Above all, though, the diversification of assets is the surest way to guarantee a strong return on investments. Spreading investments across different assets increases potential returns and mitigates risk.

Story editing by Nicole Caldwell. Copy editing by Paris Close. Photo selection by Lacy Kerrick.

This story originally appeared on Wealth Enhancement Group and was produced and
distributed in partnership with Stacker Studio.

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5 tech advancements sports venues have added since your last event




Uniqode compiled a list of technologies adopted by stadiums, arenas, and other major sporting venues in the past few years.
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In today’s digital climate, consuming sports has never been easier. Thanks to a plethora of streaming sites, alternative broadcasts, and advancements to home entertainment systems, the average fan has myriad options to watch and learn about their favorite teams at the touch of a button—all without ever having to leave the couch.

As a result, more and more sports venues have committed to improving and modernizing their facilities and fan experiences to compete with at-home audiences. Consider using mobile ticketing and parking passes, self-service kiosks for entry and ordering food, enhanced video boards, and jumbotrons that supply data analytics and high-definition replays. These innovations and upgrades are meant to draw more revenue and attract various sponsored partners. They also deliver unique and convenient in-person experiences that rival and outmatch traditional ways of enjoying games.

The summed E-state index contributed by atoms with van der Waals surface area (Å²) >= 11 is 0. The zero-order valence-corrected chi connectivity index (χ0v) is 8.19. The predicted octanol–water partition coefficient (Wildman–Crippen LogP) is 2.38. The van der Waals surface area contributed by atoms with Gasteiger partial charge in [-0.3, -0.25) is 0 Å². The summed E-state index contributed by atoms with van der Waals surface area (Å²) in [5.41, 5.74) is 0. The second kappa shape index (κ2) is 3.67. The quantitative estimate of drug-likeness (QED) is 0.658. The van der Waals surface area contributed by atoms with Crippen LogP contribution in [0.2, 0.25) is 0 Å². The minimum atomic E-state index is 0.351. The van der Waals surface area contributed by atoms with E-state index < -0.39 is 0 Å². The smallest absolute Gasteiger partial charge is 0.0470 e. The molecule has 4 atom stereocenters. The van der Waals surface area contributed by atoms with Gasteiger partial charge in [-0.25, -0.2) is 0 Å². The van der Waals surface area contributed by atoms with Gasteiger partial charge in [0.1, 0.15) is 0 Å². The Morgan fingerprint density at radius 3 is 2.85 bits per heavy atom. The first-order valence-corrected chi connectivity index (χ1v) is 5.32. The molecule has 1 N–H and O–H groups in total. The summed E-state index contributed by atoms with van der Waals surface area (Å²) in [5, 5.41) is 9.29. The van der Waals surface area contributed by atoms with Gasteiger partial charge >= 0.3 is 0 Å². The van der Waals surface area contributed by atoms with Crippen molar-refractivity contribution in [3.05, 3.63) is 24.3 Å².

In Los Angeles, the Rams and Chargers’ SoFi Stadium has become the gold standard for football venues. It’s an architectural wonder with closer views, enhanced hospitality, and a translucent roof that cools the stadium’s internal temperature. 

The Texas Rangers’ ballpark, Globe Life Field, added field-level suites and lounges that resemble the look and feel of a sports bar. Meanwhile, the Los Angeles Clippers are building a new arena (in addition to retail space, team offices, and an outdoor public plaza) that will seat 18,000 people and feature a fan section called The Wall, which will regulate attire and rooting interest.

It’s no longer acceptable to operate with old-school facilities and technology. Just look at Commanders Field (formerly FedExField), home of the Washington Commanders, which has faced criticism for its faulty barriers, leaking ceilings, poor food options, and long lines. Understandably, the team has been attempting to find a new location to build a state-of-the-art stadium and keep up with the demand for high-end amenities.